Your Family Disaster Supply Kit

Your family will cope best by preparing for disaster before it strikes.  One way to prepare is by assembling a Disaster Supplies Kit.  Once disaster hits, you won't have time to shop or search for supplies.  But if you've gathered supplies in advance, your family can endure an evacuation or home confinement.

City of Berkeley Public Health Division
1947 Center Street, Second Floor, Berkeley, CA 94704
Map to Public Health Division

510-981-5300 (Phone)   510-981-5395 (Fax)   510-981-6903 (TDD)

Monday - Friday: 8:00am - 5:00pm 


natural disasterFor more information about disaster preparedness for your family and community, visit

This information was adapted from the Federal Emergency Management Agency's (FEMA) Community and Family Preparedness Programs

Disasters can happen anytime and anywhere.  When disaster strikes, you may not have much time to respond.  A highway spill of hazardous material could mean instant evacuation.  A bioterrorist event might mean you would have to shelter your family in your home for several days.  An earthquake, flood, tornado or any other disaster could cut off basic services--gas, water, electricity and telephones--for days.

After a disaster, City of Berkeley officials and relief workers will be on the scene, but they cannot reach everyone immediately. You could get help in hours, or it may take days.  Would your family be prepared to cope with the emergency until help arrives?

To prepare your kit, review the checklists in this document and gather the supplies that are listed.  You may need them if your family is confined at home.


There are six basics, plus any special items, you should stock in your home: 

First aid supplies
Clothing and bedding
Tools and hardware 
Sanitation and hygiene supplies
Special items

Keep the items that you would most likely need during an evacuation in an easy-to-carry container.  The suggested items are marked with an asterisk(*).  Possible containers include a large, covered trash container; a camping backpack; or a duffle bag.

See Emergency Food and Water Supplies for additional information.



Store water in plastic containers such as soft drink bottles.  Avoid using containers that will decompose or break, such as milk cartons or glass bottles.  A normally active person needs to drink at least two quarts of water each day.  Hot environments and intense physical activity can double that amount.  Children, nursing mothers and ill people will need more.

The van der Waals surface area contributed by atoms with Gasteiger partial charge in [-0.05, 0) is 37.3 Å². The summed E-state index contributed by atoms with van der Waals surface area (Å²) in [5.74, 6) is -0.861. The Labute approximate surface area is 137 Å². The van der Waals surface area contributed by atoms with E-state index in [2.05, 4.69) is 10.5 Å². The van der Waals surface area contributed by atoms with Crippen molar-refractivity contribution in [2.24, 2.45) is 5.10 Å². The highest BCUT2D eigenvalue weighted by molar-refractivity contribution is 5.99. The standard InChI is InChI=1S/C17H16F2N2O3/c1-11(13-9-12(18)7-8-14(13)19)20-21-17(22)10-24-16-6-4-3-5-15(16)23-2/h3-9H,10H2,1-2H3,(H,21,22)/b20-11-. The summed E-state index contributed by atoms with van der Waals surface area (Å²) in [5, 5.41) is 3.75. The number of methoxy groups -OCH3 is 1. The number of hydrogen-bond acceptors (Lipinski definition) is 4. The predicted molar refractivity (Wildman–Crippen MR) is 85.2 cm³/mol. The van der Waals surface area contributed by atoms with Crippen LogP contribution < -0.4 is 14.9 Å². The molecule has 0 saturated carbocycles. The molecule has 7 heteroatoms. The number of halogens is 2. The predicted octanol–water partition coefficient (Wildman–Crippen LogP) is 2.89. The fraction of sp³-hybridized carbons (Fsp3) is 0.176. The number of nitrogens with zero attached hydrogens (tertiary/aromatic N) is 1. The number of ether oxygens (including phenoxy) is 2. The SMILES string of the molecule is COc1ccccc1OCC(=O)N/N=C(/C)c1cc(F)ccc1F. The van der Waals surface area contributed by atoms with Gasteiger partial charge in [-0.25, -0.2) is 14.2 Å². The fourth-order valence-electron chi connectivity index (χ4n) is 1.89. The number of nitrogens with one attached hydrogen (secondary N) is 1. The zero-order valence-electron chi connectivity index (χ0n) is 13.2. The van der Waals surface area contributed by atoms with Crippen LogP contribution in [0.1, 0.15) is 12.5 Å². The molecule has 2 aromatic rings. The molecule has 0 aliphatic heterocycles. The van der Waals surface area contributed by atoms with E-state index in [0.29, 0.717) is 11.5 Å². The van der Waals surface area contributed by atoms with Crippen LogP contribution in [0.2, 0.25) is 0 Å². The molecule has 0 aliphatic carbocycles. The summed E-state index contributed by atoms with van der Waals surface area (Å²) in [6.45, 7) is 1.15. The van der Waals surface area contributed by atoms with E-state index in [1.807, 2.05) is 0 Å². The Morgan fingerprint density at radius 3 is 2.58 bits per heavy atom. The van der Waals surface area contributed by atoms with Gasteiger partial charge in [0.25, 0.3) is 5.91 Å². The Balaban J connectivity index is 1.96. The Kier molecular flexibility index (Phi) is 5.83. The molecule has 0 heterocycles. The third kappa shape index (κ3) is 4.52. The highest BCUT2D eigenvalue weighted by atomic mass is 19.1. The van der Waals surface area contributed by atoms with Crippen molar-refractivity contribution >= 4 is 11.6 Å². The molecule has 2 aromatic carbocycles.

Store at least a five-day supply of non-perishable food.  Select foods that require no refrigeration, preparation or cooking and little or no water.  If you must heat food, pack a can of sterno.  Select food items that are compact and lightweight.

*Include a selection of the following foods in your Disaster Supplies Kit:

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first_aid_kitFirst Aid Kit 

Assemble a first aid kit for your home and one for each car. A first aid kit* should include:

Non-prescription drugs

Contact your local American Red Cross chapter to obtain a basic first aid manual.

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emergency_beddingClothing and Bedding

*Include at least one complete change of clothing and footwear per person.





toolsTools and Hardware

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Sanitation and Hygiene Supplies

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Essential Items to Keep in Mind

Remember family members with special needs, such as infants and elderly or disabled persons.

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